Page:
JOURNAL ARTICLE
REVIEW

Inhibition of the sodium glucose co-transporter-2: its beneficial action and potential combination therapy for type 2 diabetes mellitus

L H Chen, P S Leung
Diabetes, Obesity & Metabolism 2013, 15 (5): 392-402
23331516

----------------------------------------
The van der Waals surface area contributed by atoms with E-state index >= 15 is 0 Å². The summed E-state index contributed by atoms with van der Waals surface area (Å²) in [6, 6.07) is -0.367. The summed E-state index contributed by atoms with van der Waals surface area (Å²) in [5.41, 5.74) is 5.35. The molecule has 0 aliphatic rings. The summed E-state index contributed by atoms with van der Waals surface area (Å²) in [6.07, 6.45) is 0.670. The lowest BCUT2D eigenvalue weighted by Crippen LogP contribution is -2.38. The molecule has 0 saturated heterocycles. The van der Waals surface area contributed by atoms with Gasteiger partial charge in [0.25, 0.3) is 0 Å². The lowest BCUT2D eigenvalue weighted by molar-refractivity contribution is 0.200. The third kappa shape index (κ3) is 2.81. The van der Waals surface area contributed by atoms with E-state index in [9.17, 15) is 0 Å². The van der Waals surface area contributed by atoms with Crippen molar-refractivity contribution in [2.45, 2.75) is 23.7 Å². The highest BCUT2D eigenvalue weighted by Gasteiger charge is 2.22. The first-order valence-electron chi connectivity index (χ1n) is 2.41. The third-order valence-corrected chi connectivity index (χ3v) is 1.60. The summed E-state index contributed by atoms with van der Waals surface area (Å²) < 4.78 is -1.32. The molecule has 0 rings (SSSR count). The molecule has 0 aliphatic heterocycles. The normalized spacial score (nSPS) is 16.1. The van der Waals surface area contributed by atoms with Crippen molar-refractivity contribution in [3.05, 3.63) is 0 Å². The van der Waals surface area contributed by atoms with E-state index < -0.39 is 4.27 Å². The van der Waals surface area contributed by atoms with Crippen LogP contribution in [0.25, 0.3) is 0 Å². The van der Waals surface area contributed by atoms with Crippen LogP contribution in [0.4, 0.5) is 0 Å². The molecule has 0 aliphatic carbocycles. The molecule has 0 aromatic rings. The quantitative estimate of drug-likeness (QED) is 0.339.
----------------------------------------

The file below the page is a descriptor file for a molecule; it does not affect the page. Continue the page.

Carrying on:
Sodium glucose co-transporter-2 (SGLT2) inhibitors are an emerging class of glucose-lowering drugs in the management of type 2 diabetes mellitus (T2DM). In this context, SGLT2 is a low-affinity, high-capacity transporter that is expressed predominantly in the proximal renal tubules. The rationale for using SGLT2 inhibition as a drug for T2DM is derived from early evidence obtained from individuals with familial renal glycosuria, due to a SGLT2 mutation, which exhibits decreased renal tubular reabsorption of glucose in the absence of hyperglycaemia or any other signs of dysfunction. Thus, reduction of glucose reabsorption by SGLT2 inhibition represents a novel T2DM treatment approach. In light of the emerging role of SGLT2 inhibition in controlling glucose homeostasis, the current review provides a critical appraisal of the rationale, overviews of structural differences between SGLT2 inhibitors and summarizes recent preclinical and clinical studies. The physiological actions of SGLT2 inhibition in relation to insulin sensitivity, islet morphology, inflammation, body weight and blood pressure are reviewed. Finally, the safety and tolerability of SGLT2 inhibitors are also discussed in relation to their potential to provide insulin independence and enhance β-cell function, as well as their potential for synergistic/additive effects if used in combination with other antidiabetic drugs.

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